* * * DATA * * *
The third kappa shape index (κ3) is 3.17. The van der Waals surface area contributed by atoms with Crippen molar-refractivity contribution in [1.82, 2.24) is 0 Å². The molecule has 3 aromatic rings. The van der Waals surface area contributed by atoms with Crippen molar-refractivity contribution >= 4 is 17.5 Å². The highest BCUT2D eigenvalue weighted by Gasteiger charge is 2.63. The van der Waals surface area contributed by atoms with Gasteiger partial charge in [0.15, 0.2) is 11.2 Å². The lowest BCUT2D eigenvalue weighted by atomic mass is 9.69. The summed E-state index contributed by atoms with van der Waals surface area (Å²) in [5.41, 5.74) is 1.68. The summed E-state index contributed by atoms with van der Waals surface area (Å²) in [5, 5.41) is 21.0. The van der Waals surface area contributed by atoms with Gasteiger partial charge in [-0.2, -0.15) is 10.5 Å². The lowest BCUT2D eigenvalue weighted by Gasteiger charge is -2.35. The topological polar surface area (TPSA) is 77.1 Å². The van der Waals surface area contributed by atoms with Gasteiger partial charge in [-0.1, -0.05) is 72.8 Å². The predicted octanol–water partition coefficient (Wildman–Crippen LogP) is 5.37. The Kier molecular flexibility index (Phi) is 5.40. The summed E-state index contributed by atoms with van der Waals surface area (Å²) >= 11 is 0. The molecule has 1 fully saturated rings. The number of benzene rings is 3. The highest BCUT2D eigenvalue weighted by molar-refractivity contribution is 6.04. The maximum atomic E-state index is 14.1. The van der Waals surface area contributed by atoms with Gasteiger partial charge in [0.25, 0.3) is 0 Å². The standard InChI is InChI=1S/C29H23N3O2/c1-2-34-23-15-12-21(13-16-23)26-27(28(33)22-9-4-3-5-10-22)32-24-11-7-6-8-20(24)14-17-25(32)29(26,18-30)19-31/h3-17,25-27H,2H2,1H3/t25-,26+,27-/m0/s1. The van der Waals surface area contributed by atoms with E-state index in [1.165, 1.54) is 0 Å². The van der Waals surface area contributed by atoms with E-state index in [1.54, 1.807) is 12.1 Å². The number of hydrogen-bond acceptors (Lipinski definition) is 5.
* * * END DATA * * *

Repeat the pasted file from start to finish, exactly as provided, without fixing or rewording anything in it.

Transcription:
The third kappa shape index (κ3) is 3.17. The van der Waals surface area contributed by atoms with Crippen molar-refractivity contribution in [1.82, 2.24) is 0 Å². The molecule has 3 aromatic rings. The van der Waals surface area contributed by atoms with Crippen molar-refractivity contribution >= 4 is 17.5 Å². The highest BCUT2D eigenvalue weighted by Gasteiger charge is 2.63. The van der Waals surface area contributed by atoms with Gasteiger partial charge in [0.15, 0.2) is 11.2 Å². The lowest BCUT2D eigenvalue weighted by atomic mass is 9.69. The summed E-state index contributed by atoms with van der Waals surface area (Å²) in [5.41, 5.74) is 1.68. The summed E-state index contributed by atoms with van der Waals surface area (Å²) in [5, 5.41) is 21.0. The van der Waals surface area contributed by atoms with Gasteiger partial charge in [-0.2, -0.15) is 10.5 Å². The lowest BCUT2D eigenvalue weighted by Gasteiger charge is -2.35. The topological polar surface area (TPSA) is 77.1 Å². The van der Waals surface area contributed by atoms with Gasteiger partial charge in [-0.1, -0.05) is 72.8 Å². The predicted octanol–water partition coefficient (Wildman–Crippen LogP) is 5.37. The Kier molecular flexibility index (Phi) is 5.40. The summed E-state index contributed by atoms with van der Waals surface area (Å²) >= 11 is 0. The molecule has 1 fully saturated rings. The number of benzene rings is 3. The highest BCUT2D eigenvalue weighted by molar-refractivity contribution is 6.04. The maximum atomic E-state index is 14.1. The van der Waals surface area contributed by atoms with Gasteiger partial charge in [0.25, 0.3) is 0 Å². The standard InChI is InChI=1S/C29H23N3O2/c1-2-34-23-15-12-21(13-16-23)26-27(28(33)22-9-4-3-5-10-22)32-24-11-7-6-8-20(24)14-17-25(32)29(26,18-30)19-31/h3-17,25-27H,2H2,1H3/t25-,26+,27-/m0/s1. The van der Waals surface area contributed by atoms with E-state index in [1.165, 1.54) is 0 Å². The van der Waals surface area contributed by atoms with E-state index in [1.54, 1.807) is 12.1 Å². The number of hydrogen-bond acceptors (Lipinski definition) is 5.